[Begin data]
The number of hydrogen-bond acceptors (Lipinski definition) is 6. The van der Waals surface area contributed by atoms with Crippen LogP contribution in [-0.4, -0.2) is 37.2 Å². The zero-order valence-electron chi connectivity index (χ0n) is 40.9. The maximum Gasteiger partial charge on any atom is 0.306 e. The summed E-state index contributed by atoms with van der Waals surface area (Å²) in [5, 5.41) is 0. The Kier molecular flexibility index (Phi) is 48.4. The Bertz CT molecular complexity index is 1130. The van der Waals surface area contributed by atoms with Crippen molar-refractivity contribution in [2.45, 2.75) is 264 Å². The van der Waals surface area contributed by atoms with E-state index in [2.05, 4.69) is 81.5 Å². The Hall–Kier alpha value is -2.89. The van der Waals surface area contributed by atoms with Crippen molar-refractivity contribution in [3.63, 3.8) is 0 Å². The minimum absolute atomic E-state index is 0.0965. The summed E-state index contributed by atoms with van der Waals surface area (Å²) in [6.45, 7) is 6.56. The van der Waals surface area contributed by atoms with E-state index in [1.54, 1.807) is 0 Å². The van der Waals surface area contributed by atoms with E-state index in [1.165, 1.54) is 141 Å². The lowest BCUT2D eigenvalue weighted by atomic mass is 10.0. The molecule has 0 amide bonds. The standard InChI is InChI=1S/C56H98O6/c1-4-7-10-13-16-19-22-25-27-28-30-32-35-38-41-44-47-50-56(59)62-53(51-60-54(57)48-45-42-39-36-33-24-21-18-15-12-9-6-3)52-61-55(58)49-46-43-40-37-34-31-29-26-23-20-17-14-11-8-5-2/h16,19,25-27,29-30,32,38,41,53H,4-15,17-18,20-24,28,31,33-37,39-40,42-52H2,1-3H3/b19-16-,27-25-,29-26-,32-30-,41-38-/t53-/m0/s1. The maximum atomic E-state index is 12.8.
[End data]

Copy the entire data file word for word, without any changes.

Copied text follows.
The number of hydrogen-bond acceptors (Lipinski definition) is 6. The van der Waals surface area contributed by atoms with Crippen LogP contribution in [-0.4, -0.2) is 37.2 Å². The zero-order valence-electron chi connectivity index (χ0n) is 40.9. The maximum Gasteiger partial charge on any atom is 0.306 e. The summed E-state index contributed by atoms with van der Waals surface area (Å²) in [5, 5.41) is 0. The Kier molecular flexibility index (Phi) is 48.4. The Bertz CT molecular complexity index is 1130. The van der Waals surface area contributed by atoms with Crippen molar-refractivity contribution in [2.45, 2.75) is 264 Å². The van der Waals surface area contributed by atoms with E-state index in [2.05, 4.69) is 81.5 Å². The Hall–Kier alpha value is -2.89. The van der Waals surface area contributed by atoms with Crippen molar-refractivity contribution in [3.63, 3.8) is 0 Å². The minimum absolute atomic E-state index is 0.0965. The summed E-state index contributed by atoms with van der Waals surface area (Å²) in [6.45, 7) is 6.56. The van der Waals surface area contributed by atoms with E-state index in [1.54, 1.807) is 0 Å². The van der Waals surface area contributed by atoms with E-state index in [1.165, 1.54) is 141 Å². The lowest BCUT2D eigenvalue weighted by atomic mass is 10.0. The molecule has 0 amide bonds. The standard InChI is InChI=1S/C56H98O6/c1-4-7-10-13-16-19-22-25-27-28-30-32-35-38-41-44-47-50-56(59)62-53(51-60-54(57)48-45-42-39-36-33-24-21-18-15-12-9-6-3)52-61-55(58)49-46-43-40-37-34-31-29-26-23-20-17-14-11-8-5-2/h16,19,25-27,29-30,32,38,41,53H,4-15,17-18,20-24,28,31,33-37,39-40,42-52H2,1-3H3/b19-16-,27-25-,29-26-,32-30-,41-38-/t53-/m0/s1. The maximum atomic E-state index is 12.8.